Depending on the specific task, we want the generative model to complete, and the type of the model, we can use all or some of the above–mentioned elements. They apply especially to the text-to-text generative models. In the case of text-to-image or other types of generative models like text-to-video or text-to-3D, there can be additional aspects worth paying attention to as well, such as lightning, perspective, style, etc.
When talking about creating prompts, we have a few methods at hand, which can be used in different scenarios. The basic prompting techniques include: Zero-shot learning, few-shot learning, and model fine–tuning.
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The first of them is called zero-shot learning. In this method, we give an instruction or a question to the model and expect the answer without giving it any examples or patterns of what we would like to achieve. This is the simplest of the methods, and usually, the one we start with when working on a new task.
Examples of such methods are the below prompts:
- What is the diameter of Earth?
- Create a summary of the below text: [Text]
- Generate a catchy slogan for an online marketing agency
- Translate German to French: Bier =>
In this method, apart from the task description, we provide the model with a few examples of the task. This method is using in-context learning, meaning that we “train” or better steer the model to achieve expected results. It is recommended to use it for more complex tasks when zero-shot learning is not enough. Sometimes we can also encounter one-shot learning, which uses just one example, instead of a few.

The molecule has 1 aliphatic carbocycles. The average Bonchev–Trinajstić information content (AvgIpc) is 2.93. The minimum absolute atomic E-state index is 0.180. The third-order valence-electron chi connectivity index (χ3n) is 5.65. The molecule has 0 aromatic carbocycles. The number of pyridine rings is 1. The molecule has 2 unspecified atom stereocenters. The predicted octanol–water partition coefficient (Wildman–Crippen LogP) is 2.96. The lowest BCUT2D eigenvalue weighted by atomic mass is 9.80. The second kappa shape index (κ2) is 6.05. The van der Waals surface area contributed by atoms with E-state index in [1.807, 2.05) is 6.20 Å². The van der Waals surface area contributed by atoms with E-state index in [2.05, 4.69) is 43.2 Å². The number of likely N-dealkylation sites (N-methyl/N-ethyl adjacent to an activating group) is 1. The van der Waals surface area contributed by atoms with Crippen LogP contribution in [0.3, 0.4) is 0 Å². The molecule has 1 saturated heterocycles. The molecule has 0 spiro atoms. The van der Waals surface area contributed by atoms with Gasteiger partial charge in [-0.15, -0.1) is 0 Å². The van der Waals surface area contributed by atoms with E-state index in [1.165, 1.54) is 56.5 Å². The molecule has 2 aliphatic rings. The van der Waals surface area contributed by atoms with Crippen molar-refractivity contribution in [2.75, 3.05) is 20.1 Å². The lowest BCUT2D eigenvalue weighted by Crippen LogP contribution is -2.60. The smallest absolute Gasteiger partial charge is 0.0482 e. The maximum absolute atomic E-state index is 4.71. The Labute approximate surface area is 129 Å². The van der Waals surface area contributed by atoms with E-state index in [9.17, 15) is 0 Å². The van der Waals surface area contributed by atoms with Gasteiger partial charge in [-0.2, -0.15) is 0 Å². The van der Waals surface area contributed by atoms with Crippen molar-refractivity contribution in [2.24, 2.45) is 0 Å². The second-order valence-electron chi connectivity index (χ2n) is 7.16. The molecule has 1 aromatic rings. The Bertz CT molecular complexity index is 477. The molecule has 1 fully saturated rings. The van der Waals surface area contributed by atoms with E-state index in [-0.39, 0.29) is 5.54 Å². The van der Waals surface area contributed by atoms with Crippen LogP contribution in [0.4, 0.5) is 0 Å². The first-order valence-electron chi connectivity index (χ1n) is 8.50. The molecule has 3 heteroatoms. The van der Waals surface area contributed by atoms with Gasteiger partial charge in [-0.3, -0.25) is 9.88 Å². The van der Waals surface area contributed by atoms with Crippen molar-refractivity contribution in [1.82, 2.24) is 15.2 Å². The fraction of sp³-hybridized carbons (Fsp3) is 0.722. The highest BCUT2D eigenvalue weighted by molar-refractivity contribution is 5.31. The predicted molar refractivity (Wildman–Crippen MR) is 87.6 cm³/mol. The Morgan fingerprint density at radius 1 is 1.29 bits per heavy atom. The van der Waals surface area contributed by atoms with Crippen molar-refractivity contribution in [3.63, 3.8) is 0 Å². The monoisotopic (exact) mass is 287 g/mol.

Some of the models, such as the GPT model family, give us additional options for fine-tuning the models specifically with our examples. Even though it’s not directly a prompting technique, it is worth mentioning here, as a next step of complexity when zero and few-shot learning approaches were not enough to achieve our goals. In this example, we use a separate API in which we provide a prepared dataset of prompts and completions (correct answers to the prompts), based on which the model learns to adapt to our specific use case. Usually, it requires 1000s of task-specific examples to take the desired effect. In this method, we are not limited by the maximum prompt and response length, which is the case for few-shot learning.